SomaDetect, a precision dairy technology company, and Sustainable Development Technology Canada announced a funding partnership to pilot SomaDetect’s technology, an automated, in-line sensor that provides dairy farmers with information from individual cows to help improve management decisions, milk quality and health.
“We are thrilled to have SDTC join us and support the wild adventure that is SomaDetect. We are grateful to live at a time when everyone - our farmers, our government, our communities, our SDTC consortium partners, and technologists like us - care about creating the best possible food given the resources we have today,” says Bethany Deshpande, CEO of SomaDetect.
Throughout the global dairy industry, consumers, processors and governmental regulators are demanding better product traceability, higher quality food and more information about where milk comes from, the resources required to produce it, and assurances about the health and care provided to the cows.
Most dairy farmers do not currently receive data on the milk that they produce with the frequency they need. At most, they receive lab results from milk collected from individual cows once a month, or rely on manual veterinary checks, forcing many farmers to rely on averaged measurements from milk collection tanks and observational guesswork to make critical management decisions.
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Founded in New Brunswick, Canada in 2016, SomaDetect has produced a sensor with the capacity to provide farmers with daily information from each cow so they can diagnose diseases, eliminate contamination, manage reproduction, and increase milk quality. In turn, cows can have longer, healthier, and more productive lives.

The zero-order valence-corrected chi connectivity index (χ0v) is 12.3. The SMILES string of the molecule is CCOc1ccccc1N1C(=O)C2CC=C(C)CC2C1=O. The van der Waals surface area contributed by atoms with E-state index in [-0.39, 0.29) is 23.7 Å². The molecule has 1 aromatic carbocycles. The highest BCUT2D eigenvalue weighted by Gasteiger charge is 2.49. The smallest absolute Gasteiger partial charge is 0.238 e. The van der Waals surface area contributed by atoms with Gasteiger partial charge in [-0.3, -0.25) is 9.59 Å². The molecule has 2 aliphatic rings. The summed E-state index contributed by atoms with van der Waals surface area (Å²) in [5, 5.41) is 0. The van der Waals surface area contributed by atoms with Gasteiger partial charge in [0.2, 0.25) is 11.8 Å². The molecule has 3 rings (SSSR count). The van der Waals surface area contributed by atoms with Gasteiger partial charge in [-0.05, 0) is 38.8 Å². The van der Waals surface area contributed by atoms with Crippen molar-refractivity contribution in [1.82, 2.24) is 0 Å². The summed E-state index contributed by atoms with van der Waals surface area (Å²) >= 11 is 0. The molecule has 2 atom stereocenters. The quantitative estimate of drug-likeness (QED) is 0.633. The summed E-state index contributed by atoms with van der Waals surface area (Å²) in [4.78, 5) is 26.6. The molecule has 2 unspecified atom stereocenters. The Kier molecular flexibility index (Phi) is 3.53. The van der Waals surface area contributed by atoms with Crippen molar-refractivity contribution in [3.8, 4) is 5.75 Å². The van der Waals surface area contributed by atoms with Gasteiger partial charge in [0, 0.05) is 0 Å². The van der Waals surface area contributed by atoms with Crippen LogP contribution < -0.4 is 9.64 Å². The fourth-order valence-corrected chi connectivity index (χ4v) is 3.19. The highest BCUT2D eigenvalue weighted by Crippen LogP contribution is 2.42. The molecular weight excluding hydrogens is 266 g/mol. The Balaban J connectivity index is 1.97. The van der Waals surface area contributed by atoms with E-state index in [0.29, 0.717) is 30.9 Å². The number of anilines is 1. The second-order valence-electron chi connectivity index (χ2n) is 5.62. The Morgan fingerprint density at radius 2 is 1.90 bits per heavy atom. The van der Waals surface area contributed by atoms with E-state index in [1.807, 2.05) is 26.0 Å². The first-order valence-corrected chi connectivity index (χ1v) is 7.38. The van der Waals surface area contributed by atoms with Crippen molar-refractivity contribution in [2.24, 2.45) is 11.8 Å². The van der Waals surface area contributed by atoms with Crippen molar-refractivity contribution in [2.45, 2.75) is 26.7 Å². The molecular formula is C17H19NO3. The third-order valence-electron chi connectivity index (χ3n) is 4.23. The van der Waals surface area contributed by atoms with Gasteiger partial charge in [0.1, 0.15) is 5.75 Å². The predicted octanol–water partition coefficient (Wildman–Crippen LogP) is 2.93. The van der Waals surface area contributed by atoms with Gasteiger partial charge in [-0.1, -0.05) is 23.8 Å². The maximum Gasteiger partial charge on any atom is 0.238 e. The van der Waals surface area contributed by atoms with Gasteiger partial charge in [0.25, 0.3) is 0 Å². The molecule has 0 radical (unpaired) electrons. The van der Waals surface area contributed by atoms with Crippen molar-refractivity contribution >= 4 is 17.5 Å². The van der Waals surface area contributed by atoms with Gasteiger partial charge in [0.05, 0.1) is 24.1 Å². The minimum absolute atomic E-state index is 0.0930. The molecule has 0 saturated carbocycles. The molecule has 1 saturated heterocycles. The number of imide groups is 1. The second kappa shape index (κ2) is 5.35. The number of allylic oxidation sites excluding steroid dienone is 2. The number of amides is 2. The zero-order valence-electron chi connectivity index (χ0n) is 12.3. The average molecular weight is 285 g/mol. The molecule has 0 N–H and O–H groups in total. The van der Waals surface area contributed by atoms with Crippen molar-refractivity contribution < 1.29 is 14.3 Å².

The company anticipates that better management decisions also means less GHG emissions on dairy farms. Since milk production per cow increases, less cows will be needed. It is estimated that this project will result in a 5-8% reduction in associated GHG emissions on dairy farms or the equivalent to the energy produced by 55.3 Wind Turbines running for one year.
“The projects announced today will bring about the kinds of innovative cleantech solutions that we need in the fight against climate change. Our investment in clean technology not only helps reduce Canada’s environmental impact but also supports innovative Canadian entrepreneurs in getting their clean technologies to global markets,” says Navdeep Bains, minister of innovation, science and economic development
SomaDetect’s proprietary technology uses deep learning algorithms to process the information collected by their sensors and a user interface to communicate to farmers actionable data. This data helps to manage their operations, including several aspects of milk quality and herd health.
This project allows the company to scale its works with dairy farmers and industry partners across North America. The company will be installing their sensors and collecting data to build algorithms on dairy farmers first in North America and then globally.
SDTC will provide CAD $3.9 million to support this initiative.
“Canadian cleantech entrepreneurs are tackling problems across Canada and in every sector. I have never been more positive about the future. SomaDetect has created a sensor that will measure dairy quality, ultimately resulting in a 5-8% reduction in associated GHG emissions in dairy farms. This is equivalent to burning over 280 million pounds of coal,” says Leah Lawrence, president and CEO, Sustainable Development Technology Canada (SDTC)